The weather...

Red Fish

Well-Known Member
#5
is certainly making it difficult to go fishing in some areas and the resulting run-off may mess up some waters for a period of time. It is what it is.
Okay, I'm going to ask your same question Ken that you did before, is anyone catching anything? lol I went out today for a bit. The weather was favorable, the bait was native ghost shrimp, the catch was nothing. Fish are in specific locations this time of year; Richmond really isn't 1 of them. I believe in this area, anywhere north of Richmond will be better like San Pablo Bay, Carquinez Straits, Napa River, Petaluma River, San Joaquin River, Sacramento River, American River. Lol, seems to be a pattern there. An entire month later could make a world of difference.
 

Ken Jones

Administrator
Staff member
#6
Robert, I can't really report local fishing results without reports and we just don't seem to get many reports from the Bay Area; locals don't seem to want to share information.

As for the conditions this year, I expect we will see change to some localities in regard to runoff and possible damage to some beach areas, i.e., possible loss of sand, but most of this is happening at open ocean, seashore sites not in the bay. Still, I imagine some fish may move into saltier sections of the bay when the freshwater intrudes into their environment.

Remember what I wrote about salinity: Salinity

The salinity level of the water is also very important when discussing saltwater and brackish water species. Most fish have a relatively low tolerance level for different degrees of salinity and their bodies become stressed if the salt levels in the water change (if the water becomes either too salty or not salty enough). These fish will tend to move and stay in water most approximating that of the open ocean. Some fish, the anadromous species, have systems that are adaptable to the change. As tides move in and out, the salinity levels can change and fish will follow these changes.

Some bays in southern California that have little or no freshwater inflow from streams, or that receive little runoff from rain, may show a fairly constant degree of salinity year-round. Nevertheless, when there is a heavy rain there may be a definite drop off in fishing success in some areas as the fish move toward saltier ocean waters. Most bays in the northern part of the state have streams or rivers entering the bays and also receive considerable amounts or rain. Northern bays (even San Francisco Bay) can turn into lacustrine-like, freshwater lakes during the winter and spring depending upon the amount of rain received. These bays tend to see more frequent changes in fish populations and to see more anadromous species on a regular, seasonal basis.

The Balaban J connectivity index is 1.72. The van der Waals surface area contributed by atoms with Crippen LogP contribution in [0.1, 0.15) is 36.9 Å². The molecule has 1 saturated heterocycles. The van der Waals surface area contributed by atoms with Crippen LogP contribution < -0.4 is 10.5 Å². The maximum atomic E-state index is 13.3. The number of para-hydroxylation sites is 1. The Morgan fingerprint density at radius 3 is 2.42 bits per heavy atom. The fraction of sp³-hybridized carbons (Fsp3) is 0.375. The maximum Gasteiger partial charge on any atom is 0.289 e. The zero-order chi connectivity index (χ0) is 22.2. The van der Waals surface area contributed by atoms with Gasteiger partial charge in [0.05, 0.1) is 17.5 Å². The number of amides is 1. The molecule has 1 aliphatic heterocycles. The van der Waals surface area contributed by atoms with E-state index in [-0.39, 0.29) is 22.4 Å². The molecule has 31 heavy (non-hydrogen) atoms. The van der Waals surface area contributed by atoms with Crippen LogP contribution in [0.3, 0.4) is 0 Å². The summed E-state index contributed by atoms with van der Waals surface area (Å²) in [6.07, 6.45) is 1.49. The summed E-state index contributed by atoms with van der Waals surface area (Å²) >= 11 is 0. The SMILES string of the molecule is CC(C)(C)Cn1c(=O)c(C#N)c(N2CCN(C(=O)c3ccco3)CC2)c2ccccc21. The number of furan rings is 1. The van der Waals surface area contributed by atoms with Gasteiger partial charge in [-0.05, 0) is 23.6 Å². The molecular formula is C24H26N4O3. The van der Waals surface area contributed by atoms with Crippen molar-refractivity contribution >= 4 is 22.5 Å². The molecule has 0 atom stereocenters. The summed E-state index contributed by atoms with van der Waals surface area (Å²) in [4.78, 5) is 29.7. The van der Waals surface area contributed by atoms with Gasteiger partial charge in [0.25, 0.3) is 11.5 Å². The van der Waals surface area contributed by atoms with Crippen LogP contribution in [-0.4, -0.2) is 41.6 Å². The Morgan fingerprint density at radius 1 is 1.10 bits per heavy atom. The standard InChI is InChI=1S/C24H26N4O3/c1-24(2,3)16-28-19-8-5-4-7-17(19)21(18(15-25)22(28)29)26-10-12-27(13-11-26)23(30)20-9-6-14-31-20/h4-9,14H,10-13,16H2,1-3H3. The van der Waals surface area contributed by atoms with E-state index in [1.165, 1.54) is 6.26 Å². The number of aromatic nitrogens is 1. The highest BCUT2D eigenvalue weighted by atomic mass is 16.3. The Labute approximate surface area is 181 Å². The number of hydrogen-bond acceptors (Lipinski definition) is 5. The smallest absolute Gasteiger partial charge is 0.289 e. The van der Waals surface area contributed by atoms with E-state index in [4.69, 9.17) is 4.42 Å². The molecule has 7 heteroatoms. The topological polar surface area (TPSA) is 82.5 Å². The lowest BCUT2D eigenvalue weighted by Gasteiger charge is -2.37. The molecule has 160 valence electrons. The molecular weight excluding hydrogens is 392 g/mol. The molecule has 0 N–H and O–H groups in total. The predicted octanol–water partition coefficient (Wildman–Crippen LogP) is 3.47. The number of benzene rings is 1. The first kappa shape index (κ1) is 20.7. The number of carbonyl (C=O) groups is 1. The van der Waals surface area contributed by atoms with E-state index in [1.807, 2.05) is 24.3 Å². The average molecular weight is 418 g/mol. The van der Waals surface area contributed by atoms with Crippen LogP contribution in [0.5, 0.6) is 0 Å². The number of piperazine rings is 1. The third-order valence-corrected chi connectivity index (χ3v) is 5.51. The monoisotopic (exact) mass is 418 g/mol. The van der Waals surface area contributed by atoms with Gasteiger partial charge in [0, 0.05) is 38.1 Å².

Most open coast areas show less variation in salinity levels than bays. Still, coastal areas can be greatly impacted by storms, especially if there is a stream or a river in the area. It is common in northern California to see a brown discoloring of the ocean at the mouths of most streams during the winter rainy seasons. When this happens, many of the fish move into deeper waters.

Some bays themselves show considerable variation in salinity levels. Areas near the bay entrance can approximate ocean levels of salinity while some upper bay areas (like those in Newport Bay) may have quiet, shallow-water regions that are likely to show greater evaporation and higher salinity levels.

In the ocean waters outside the Golden Gate the average salinity level is approximately 3.4 per cent. Move into the Gate and the figure drops to about 3.1 per cent. Move northeast through San Pablo Bay into the Carquinez Strait and the salinity level drops to 1.5 per cent due to the freshwater flows from the inland rivers. Head the opposite way in the Bay, down to the shallow-water areas of the South Bay, and you'll find salinity levels approximating those near the Golden Gate 3.1 per cent. Of course the South Bay sees high evaporation and less freshwater entering that region, at least during the dry months of the year.

As already noted, lower salinity levels and more brackish water will exist in areas where freshwater streams enter the bay. There can even be different levels in one area since fresh water is less dense than salt water and tends to float on top. At times, the main channel in San Pablo Bay (in the San Francisco Bay area) will be like two separate rivers: a freshwater river in the waters at the top and a saltwater river in the water at the bottom; in essence, the freshwater is floating on top of the saltwater.

When fishing from bay piers, realize that piers at the upper ends of bays, or in areas where freshwater flows into the bay, will tend to have fewer species of fish present. At the same time, in some areas, this may mean you are exposed to more anadromous (adult fish live in the sea and migrate into fresh water to spawn) and catadromous species (adult fish live in fresh water and migrate into salt water to spawn). For example, in the upper reaches of San Pablo Bay, up towards the Carquinez Straits, an angler will see far fewer varieties of fish than in the main part of San Francisco Bay. However, there is a better than average chance of catching starry flounder, striped bass, sturgeon and salmon during certain times of the year. The starry flounder move into low salinity areas to spawn; the striped bass, sturgeon and salmon move through the Sacramento-San Joaquin Delta before entering into the freshwater Sacramento and San Joaquin River systems to spawn.

Pier fishermen in San Francisco note when these fish will be in San Pablo Bay, the Carquinez Strait, or Suisun Bay, and they will visit the piers in those sections during those times. Later, as the fish have returned to the saltier parts of the bay, anglers concentrate on piers in those areas. Again, follow the fish.